The controversial sale of the Sekhemka statue has gone ahead, selling for £15.76 million at Christie’s auction house.
Campaigners made a last-ditch attempt to stop the sale, with protestors making their feelings known in London ahead of Thursday night’s auction.
Earlier in the day the Egyptian government had raised their objections to the auction, the proceeds of which will be divided between Northampton Borough Council and Lord Northampton.
The Sekhemka, a 2,700BC funerary monument, which depicts a court official clutching beer, bread and cake, was once a centrepiece of the town’s museum display. It has been held in storage for the last four years.
The bidding for the statue moved at an astonishing rate, starting at £3 million, jumping up in million-pound increments before finishing on £14 million less than five minutes later. Once commission and charges have been added, the total sale price was £15.76 million. No details are yet known about who has bought the statue.
At one point the auction was stopped after a protest within the auction house. One man was led away after shouting “no-one should bid or buy it”, “I will follow the buyer” and “stolen property”.
The council’s portion of the sale will, it says, be put towards expansion plans for the Northampton Museum and Art Gallery. The borough council will pocket 55 percent of the proceeds of the sale and Lord Northampton will get the remaining 45 percent.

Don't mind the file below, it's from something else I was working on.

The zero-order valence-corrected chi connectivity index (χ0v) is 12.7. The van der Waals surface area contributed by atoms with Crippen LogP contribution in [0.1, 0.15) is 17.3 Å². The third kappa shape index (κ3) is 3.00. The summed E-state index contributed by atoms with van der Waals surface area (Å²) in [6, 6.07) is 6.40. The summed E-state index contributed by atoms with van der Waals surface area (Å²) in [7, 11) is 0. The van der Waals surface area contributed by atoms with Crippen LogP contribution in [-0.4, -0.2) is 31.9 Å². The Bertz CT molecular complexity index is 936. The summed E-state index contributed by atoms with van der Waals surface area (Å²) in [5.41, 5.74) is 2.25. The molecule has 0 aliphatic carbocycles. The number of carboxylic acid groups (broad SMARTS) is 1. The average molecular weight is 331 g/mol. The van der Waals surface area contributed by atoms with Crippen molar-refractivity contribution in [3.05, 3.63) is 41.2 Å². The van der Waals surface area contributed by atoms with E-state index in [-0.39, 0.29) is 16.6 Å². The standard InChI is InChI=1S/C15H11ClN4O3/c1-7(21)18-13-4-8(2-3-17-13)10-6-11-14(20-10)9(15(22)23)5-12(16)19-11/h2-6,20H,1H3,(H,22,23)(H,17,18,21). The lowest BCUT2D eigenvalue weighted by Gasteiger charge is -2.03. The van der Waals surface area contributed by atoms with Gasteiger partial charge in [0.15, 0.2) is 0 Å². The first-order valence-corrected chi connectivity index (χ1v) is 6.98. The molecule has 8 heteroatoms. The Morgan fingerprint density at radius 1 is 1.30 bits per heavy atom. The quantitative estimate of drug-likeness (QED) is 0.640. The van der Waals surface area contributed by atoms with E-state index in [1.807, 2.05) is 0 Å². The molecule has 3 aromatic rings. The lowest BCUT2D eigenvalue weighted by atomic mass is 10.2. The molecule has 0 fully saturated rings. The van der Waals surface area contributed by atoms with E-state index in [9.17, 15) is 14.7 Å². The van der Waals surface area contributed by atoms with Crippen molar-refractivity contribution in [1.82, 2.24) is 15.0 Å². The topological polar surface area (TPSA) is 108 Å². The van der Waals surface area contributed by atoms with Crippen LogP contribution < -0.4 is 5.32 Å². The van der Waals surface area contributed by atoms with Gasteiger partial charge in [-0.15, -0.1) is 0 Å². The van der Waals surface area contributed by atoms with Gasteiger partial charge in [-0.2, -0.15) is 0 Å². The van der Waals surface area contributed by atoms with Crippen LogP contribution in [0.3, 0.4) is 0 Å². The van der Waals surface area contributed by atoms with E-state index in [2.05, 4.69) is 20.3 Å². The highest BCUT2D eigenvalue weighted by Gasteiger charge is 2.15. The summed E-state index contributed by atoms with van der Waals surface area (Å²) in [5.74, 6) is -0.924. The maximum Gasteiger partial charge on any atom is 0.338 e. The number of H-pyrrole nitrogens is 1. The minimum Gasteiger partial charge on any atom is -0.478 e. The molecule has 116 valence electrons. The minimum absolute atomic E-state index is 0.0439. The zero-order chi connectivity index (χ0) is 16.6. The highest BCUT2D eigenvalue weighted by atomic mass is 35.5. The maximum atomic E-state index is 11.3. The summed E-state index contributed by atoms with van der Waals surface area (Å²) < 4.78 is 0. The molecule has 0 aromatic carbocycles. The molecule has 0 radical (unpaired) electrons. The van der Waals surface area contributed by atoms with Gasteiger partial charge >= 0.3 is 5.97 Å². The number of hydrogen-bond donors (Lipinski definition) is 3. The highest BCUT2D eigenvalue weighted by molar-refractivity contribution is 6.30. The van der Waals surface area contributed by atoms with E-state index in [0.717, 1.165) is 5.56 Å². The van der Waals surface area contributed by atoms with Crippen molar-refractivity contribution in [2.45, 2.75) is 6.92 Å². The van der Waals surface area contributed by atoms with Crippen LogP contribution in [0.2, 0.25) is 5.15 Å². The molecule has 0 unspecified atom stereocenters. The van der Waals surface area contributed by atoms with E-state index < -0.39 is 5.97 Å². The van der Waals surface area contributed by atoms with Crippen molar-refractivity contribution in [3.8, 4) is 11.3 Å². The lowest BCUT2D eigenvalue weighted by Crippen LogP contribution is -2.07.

Speaking after the sale, Sue Edwards from the Save Sekhemka Group, said it was “the blackest day in Northampton’s cultural history ever” and the town had been “shamed across the world”.
Leader of Northampton Borough Council, Councillor David Mackintosh, said: “Sekhemka has sold for over £15m with £8m coming to Northampton Museum Service to realise our exciting plans for the future.
“Every penny is ring fenced for the Museum Service and we will now make our museum redevelopment plans a reality.”
Councillor Mackintosh said he would be talking to Arts England on Friday to assure them of Northampton’s commitment to museum heritage.
“I can categorically state no other items from the museum’s collection will be sold off. Sekhemka was an exceptional case,” he added.
The Museums Association said earlier this week that it would review the Northampton museum’s members if the sale went ahead, which it said breached ethical guidelines.
Members of the Save Skhemka Action Group have led a concerted campaign to stop the sale.
Previously, Ruth Thomas, of the group, said: “We don’t want it to be recorded nobody voiced a protest against this sale because we have.”
She added: “If it is sold we will be keeping a watching brief on Northampton’s museum in the future.
“I just hope it is bought by an international museum and doesn’t end up in a private collection to gather dust.”